© North Pennines AONB Partnership
A castle that was once one of the most important buildings in the North Pennines and the gateway to the Bishop of Durham's great deer park of Stanhope, is now revealing its secrets after centuries as a forgotten ruin.

Fifty volunteers from the North Pennines AONB Partnership's Altogether Archaeology and backed by the Heritage Lottery Fund and English Heritage are busy uncovering the ruins of Westgate Castle in Weardale.

From the 13th until the early 17th century, Westgate Castle served as the 'west gate' into the Bishop of Durham's great deer park, and functioned as an administrative headquarters for the Bishop's extensive estate encompassing the Old Forest of Weardale.
© North Pennines AONB PartnershipA wall of the old castle is revealed.

By the mid 17th century it lay in ruins and its masonry was quarried for new buildings.

Paul Frodsham, the North Pennines AONB Partnership's Historic Environment Officer said: "Today, nothing of its masonry survives above ground, but recent geophysical survey suggests that substantial walls survive buried below the surface. We're not aiming to excavate the entire site, but just to uncover a sample of what survives in order to help inform plans for its future".

Try It

Paul Frodsham added, "People often think archaeology is only something they read about in books or watch the experts do on TV. With the AONB Partnership's Altogether Archaeology project, they can get out and try it themselves with appropriate professional training and supervision. The enthusiasm and commitment of local volunteers has been wonderful, and we hope to complete many more interesting projects in addition to Westgate Castle."

Most of the volunteers are North Pennines residents, but some are from further afield. Samantha Angel, an archaeology undergraduate at the University of Central Florida said: "I heard about the Altogether Archaeology project from a relative and as I was in England this week I just had to sign up for the Westgate dig. I hope to work in Egypt, but wherever in the world my archaeological career takes me in future I will always remember that my first dig was at Westgate Castle in England's North Pennines!"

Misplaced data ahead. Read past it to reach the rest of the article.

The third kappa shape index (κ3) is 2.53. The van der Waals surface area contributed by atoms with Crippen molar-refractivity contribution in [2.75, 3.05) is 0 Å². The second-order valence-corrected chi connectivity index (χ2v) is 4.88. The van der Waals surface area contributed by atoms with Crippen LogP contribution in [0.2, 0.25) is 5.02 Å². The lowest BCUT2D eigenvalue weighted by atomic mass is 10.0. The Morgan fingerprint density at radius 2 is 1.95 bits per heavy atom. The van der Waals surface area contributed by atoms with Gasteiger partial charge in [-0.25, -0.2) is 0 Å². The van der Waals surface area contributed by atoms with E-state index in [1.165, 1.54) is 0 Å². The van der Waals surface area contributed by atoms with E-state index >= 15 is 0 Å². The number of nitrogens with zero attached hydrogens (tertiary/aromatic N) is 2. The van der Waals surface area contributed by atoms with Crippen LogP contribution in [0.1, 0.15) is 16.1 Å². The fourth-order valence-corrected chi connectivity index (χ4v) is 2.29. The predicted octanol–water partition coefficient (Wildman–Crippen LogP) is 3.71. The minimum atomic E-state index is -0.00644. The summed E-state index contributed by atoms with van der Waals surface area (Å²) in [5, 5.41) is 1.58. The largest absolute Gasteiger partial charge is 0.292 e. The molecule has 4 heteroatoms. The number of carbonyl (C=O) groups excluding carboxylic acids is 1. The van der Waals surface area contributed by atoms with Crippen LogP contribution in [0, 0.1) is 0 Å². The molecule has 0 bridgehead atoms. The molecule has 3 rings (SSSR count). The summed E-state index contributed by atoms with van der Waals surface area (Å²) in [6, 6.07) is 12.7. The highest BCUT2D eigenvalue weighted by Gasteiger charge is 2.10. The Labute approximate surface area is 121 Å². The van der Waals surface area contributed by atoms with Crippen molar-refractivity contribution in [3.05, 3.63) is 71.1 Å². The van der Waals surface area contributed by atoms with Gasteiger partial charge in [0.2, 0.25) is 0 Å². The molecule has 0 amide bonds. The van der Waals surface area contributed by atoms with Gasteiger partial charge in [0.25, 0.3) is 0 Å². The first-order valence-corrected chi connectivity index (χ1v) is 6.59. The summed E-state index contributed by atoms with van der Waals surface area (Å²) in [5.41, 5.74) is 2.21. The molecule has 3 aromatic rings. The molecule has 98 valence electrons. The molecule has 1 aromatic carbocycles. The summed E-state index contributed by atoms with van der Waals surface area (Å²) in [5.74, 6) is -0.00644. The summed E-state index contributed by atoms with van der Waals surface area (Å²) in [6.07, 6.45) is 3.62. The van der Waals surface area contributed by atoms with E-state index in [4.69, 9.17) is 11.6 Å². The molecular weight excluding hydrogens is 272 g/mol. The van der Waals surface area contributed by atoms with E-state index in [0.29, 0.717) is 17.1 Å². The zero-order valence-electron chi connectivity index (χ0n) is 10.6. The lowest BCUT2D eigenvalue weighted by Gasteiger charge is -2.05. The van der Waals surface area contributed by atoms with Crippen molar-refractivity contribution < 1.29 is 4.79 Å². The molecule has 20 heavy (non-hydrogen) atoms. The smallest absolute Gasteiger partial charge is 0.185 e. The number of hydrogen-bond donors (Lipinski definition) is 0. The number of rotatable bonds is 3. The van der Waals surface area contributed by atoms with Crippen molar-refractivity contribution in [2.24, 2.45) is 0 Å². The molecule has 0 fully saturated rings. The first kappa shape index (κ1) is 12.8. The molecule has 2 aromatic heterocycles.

© North Pennines AONB PartnershipStep into the past, as volunteers uncover a stairway in the castle.

One of the most exciting discoveries was a set of steps leading down into the past. Discovered near the end of the present excavations, this provides a tantalising and exciting find that can be investigated further in future work on the site.

Ian Reedman of Cowshill, who has taken part in several Altogether Archaeology modules, thinks it is fantastic that local people are being given training in how to do different types of archaeological fieldwork: "I've learnt about aerial photography, geophysical survey, landscape survey, documentary survey and excavation, and applying these new-found skills to studying the North Pennines is absolutely fantastic.

"Excavating structures and finds that have lain buried here at Westgate for 800 years is an exhilarating experience that I would recommend to anyone. I am coming to realise that archaeology is everywhere around us, just waiting for us to discover it. "

The Westgate excavations are directed by Trix Randerson of Archaeological Services Durham University, who says: "It is great for the University to be helping local communities uncover their heritage. I am very glad to have the chance to help the volunteers develop their fieldwork skills that I hope they will use on many more future projects throughout the North Pennines."
© North Pennines AONB PartnershipWork in the castle trench.

Hard Work

The Westgate excavations ended on Saturday 14 May, after which the ruins will be reburied. Paul Frodsham said: "It's always a shame when ruins have to be reburied after so much hard work has gone into their excavation, but this project is teaching us a great deal about this very important site, and hopefully we will be able to do more work here in future.

"One thing is certain, local residents should be left in no doubt that although it may not appear spectacular today, 800 years ago this was probably the single most important building in the whole of Weardale."